At the end of April, Netflix released the latest program to tap into the nostalgia of its largely millennial user base: Bill Nye Saves the World. Even before his new show aired, Nye had cemented his membership in a fraternity of science communicators that neatly package science for popular consumption. These days you don’t have to be a hard-core nerd to recognize of the names and faces of Neil deGrasse Tyson, David Attenborough, or Brian Greene. The thing is, there’s one conspicuous characteristic shared by each one of these household-name science celebrities. They’re all men.
According to Emily Calandrelli, host of the Fox show Xploration Outer Space and correspondent on Bill Nye Saves the World, “when I go into interviews to be on TV shows, it’s never to be the host of a show,” she said. She only landed the job at Fox because her executive producer specifically sought out a woman. “I got really lucky.”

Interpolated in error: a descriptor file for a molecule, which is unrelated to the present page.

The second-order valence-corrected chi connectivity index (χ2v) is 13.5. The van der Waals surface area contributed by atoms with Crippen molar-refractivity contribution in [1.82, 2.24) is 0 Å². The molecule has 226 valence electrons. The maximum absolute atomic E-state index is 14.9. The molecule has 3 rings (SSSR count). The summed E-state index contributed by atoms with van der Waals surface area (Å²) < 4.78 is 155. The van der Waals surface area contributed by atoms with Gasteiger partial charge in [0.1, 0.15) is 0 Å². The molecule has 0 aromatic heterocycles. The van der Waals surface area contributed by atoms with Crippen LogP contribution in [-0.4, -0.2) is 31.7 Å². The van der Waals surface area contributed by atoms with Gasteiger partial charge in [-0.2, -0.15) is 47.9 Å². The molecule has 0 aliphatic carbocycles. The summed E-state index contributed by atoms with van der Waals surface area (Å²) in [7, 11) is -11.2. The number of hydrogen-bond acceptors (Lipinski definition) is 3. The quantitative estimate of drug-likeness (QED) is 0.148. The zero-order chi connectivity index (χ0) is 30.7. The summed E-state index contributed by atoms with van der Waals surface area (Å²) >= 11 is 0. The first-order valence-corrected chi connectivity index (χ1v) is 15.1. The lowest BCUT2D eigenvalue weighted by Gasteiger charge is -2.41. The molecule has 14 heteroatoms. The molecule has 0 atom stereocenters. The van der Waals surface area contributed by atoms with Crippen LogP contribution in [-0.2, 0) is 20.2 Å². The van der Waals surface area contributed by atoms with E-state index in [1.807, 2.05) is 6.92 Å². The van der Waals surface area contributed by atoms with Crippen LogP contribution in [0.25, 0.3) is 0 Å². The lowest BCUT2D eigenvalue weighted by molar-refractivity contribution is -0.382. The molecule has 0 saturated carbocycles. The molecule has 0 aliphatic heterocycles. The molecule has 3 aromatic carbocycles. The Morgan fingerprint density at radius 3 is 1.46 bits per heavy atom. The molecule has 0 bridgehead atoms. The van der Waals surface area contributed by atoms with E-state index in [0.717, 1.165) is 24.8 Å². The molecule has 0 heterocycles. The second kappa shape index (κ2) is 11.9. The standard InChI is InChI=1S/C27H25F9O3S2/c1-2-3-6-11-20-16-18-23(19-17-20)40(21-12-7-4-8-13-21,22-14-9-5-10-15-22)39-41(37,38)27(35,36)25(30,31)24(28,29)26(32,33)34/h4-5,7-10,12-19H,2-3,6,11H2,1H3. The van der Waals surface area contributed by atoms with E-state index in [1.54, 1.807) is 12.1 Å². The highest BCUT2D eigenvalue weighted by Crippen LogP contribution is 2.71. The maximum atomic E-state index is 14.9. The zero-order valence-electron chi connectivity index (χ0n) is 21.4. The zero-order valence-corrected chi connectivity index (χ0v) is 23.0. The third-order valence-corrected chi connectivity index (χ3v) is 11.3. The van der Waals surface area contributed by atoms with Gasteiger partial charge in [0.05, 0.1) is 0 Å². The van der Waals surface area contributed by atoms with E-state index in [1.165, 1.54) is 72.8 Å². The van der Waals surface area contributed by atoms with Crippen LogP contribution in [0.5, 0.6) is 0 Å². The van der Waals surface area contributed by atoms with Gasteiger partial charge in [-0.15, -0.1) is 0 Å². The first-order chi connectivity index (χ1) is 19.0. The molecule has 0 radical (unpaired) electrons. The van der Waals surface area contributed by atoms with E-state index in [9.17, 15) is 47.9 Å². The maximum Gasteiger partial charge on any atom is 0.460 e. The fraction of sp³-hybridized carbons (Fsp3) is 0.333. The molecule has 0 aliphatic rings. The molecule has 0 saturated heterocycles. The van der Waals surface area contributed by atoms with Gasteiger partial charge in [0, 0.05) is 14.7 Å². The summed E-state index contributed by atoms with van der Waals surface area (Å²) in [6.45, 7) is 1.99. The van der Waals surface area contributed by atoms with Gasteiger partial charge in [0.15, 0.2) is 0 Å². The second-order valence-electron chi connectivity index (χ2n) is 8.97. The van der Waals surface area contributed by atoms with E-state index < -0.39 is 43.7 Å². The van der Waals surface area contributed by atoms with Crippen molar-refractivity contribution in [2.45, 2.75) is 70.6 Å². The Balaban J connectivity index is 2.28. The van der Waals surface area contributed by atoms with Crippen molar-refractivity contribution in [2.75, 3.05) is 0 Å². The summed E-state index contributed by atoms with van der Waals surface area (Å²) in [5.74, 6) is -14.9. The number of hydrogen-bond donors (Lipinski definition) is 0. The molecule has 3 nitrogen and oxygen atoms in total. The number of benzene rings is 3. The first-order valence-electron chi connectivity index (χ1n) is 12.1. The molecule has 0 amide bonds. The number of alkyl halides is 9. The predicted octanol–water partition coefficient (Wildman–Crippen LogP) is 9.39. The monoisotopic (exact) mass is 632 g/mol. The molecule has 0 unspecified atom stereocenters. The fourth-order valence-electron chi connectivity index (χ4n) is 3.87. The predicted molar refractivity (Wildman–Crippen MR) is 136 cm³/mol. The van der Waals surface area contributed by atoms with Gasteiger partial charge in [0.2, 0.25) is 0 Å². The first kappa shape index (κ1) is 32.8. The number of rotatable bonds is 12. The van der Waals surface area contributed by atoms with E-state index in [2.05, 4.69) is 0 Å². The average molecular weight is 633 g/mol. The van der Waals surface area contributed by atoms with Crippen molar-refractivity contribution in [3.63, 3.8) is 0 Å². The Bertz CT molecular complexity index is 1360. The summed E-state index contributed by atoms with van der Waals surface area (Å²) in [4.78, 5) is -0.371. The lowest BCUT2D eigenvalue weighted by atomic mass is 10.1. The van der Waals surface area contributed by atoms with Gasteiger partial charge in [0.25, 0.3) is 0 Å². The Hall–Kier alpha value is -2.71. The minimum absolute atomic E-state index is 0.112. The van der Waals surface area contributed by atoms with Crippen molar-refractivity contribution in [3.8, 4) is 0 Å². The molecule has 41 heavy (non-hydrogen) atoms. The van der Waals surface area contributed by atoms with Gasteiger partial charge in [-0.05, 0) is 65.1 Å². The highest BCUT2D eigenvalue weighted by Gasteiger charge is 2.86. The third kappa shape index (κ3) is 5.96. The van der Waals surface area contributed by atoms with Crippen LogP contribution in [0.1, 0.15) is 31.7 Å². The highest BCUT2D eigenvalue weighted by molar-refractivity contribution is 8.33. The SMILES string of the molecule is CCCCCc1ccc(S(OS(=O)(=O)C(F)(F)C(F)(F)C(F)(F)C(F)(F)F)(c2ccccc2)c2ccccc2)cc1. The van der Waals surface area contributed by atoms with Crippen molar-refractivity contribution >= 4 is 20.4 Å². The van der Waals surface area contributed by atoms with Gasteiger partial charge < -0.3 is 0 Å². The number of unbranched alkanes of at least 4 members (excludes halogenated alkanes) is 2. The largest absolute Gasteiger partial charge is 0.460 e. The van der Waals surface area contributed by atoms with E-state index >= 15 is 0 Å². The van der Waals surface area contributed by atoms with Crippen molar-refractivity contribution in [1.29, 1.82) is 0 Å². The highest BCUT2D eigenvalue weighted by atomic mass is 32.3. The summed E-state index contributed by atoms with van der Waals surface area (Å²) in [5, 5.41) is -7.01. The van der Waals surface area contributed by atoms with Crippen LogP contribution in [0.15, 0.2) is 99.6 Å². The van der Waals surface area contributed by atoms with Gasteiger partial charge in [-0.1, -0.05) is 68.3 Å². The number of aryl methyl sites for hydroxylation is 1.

Calandrelli represents an exceptionally small group of female science celebrities on television. And while there has been little indication this is bound to change dramatically, a number of women are paving their own way. That means casting aside the expectations that their success will hinge on how pretty they are or if their show has a male co-star. And it also means gaining sizeable followings using the democratizing force of other non-televised traditional outlets to make themselves into a household names.
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